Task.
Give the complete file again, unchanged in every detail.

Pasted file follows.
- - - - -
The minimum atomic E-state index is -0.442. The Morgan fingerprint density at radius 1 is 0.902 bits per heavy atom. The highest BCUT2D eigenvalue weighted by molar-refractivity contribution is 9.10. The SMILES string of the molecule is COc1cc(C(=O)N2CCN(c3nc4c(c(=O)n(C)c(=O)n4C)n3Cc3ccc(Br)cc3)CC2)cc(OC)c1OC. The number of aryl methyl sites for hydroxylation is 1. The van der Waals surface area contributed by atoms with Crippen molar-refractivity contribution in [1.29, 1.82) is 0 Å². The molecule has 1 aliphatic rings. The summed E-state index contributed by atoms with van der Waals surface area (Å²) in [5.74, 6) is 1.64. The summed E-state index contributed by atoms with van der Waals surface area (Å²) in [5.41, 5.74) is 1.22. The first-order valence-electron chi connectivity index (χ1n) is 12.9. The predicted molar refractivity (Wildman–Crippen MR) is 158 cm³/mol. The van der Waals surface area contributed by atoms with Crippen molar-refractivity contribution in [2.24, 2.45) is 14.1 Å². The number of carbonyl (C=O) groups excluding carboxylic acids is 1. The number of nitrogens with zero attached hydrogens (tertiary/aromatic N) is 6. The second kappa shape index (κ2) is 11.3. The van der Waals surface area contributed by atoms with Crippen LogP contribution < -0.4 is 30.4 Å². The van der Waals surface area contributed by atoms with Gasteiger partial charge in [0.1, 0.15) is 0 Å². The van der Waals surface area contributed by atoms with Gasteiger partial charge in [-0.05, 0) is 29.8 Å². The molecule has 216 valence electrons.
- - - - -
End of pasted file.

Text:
The minimum atomic E-state index is -0.442. The Morgan fingerprint density at radius 1 is 0.902 bits per heavy atom. The highest BCUT2D eigenvalue weighted by molar-refractivity contribution is 9.10. The SMILES string of the molecule is COc1cc(C(=O)N2CCN(c3nc4c(c(=O)n(C)c(=O)n4C)n3Cc3ccc(Br)cc3)CC2)cc(OC)c1OC. The number of aryl methyl sites for hydroxylation is 1. The van der Waals surface area contributed by atoms with Crippen molar-refractivity contribution in [1.29, 1.82) is 0 Å². The molecule has 1 aliphatic rings. The summed E-state index contributed by atoms with van der Waals surface area (Å²) in [5.74, 6) is 1.64. The summed E-state index contributed by atoms with van der Waals surface area (Å²) in [5.41, 5.74) is 1.22. The first-order valence-electron chi connectivity index (χ1n) is 12.9. The predicted molar refractivity (Wildman–Crippen MR) is 158 cm³/mol. The van der Waals surface area contributed by atoms with Crippen molar-refractivity contribution in [2.24, 2.45) is 14.1 Å². The number of carbonyl (C=O) groups excluding carboxylic acids is 1. The number of nitrogens with zero attached hydrogens (tertiary/aromatic N) is 6. The second kappa shape index (κ2) is 11.3. The van der Waals surface area contributed by atoms with Crippen LogP contribution < -0.4 is 30.4 Å². The van der Waals surface area contributed by atoms with Gasteiger partial charge in [0.1, 0.15) is 0 Å². The van der Waals surface area contributed by atoms with Gasteiger partial charge in [-0.05, 0) is 29.8 Å². The molecule has 216 valence electrons.